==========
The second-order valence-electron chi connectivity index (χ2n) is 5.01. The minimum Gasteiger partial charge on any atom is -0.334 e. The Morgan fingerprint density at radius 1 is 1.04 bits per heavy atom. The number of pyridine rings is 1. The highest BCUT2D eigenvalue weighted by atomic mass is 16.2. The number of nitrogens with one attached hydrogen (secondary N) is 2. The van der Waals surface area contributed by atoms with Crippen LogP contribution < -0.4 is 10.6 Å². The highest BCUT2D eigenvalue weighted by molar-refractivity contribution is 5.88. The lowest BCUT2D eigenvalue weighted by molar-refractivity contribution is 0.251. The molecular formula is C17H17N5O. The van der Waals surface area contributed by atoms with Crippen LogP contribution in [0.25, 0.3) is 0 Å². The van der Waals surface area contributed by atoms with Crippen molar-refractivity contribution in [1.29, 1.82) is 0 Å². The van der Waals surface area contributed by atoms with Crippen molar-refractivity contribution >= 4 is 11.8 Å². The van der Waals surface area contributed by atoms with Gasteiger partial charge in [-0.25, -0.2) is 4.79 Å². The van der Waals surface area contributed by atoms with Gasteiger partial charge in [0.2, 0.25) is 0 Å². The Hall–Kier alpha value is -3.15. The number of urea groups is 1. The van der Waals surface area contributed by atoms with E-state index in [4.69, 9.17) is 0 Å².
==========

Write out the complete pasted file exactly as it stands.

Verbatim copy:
The second-order valence-electron chi connectivity index (χ2n) is 5.01. The minimum Gasteiger partial charge on any atom is -0.334 e. The Morgan fingerprint density at radius 1 is 1.04 bits per heavy atom. The number of pyridine rings is 1. The highest BCUT2D eigenvalue weighted by atomic mass is 16.2. The number of nitrogens with one attached hydrogen (secondary N) is 2. The van der Waals surface area contributed by atoms with Crippen LogP contribution < -0.4 is 10.6 Å². The highest BCUT2D eigenvalue weighted by molar-refractivity contribution is 5.88. The lowest BCUT2D eigenvalue weighted by molar-refractivity contribution is 0.251. The molecular formula is C17H17N5O. The van der Waals surface area contributed by atoms with Crippen LogP contribution in [0.25, 0.3) is 0 Å². The van der Waals surface area contributed by atoms with Crippen molar-refractivity contribution in [1.29, 1.82) is 0 Å². The van der Waals surface area contributed by atoms with Crippen molar-refractivity contribution >= 4 is 11.8 Å². The van der Waals surface area contributed by atoms with Gasteiger partial charge in [-0.25, -0.2) is 4.79 Å². The van der Waals surface area contributed by atoms with Gasteiger partial charge in [0.2, 0.25) is 0 Å². The Hall–Kier alpha value is -3.15. The number of urea groups is 1. The van der Waals surface area contributed by atoms with E-state index in [4.69, 9.17) is 0 Å².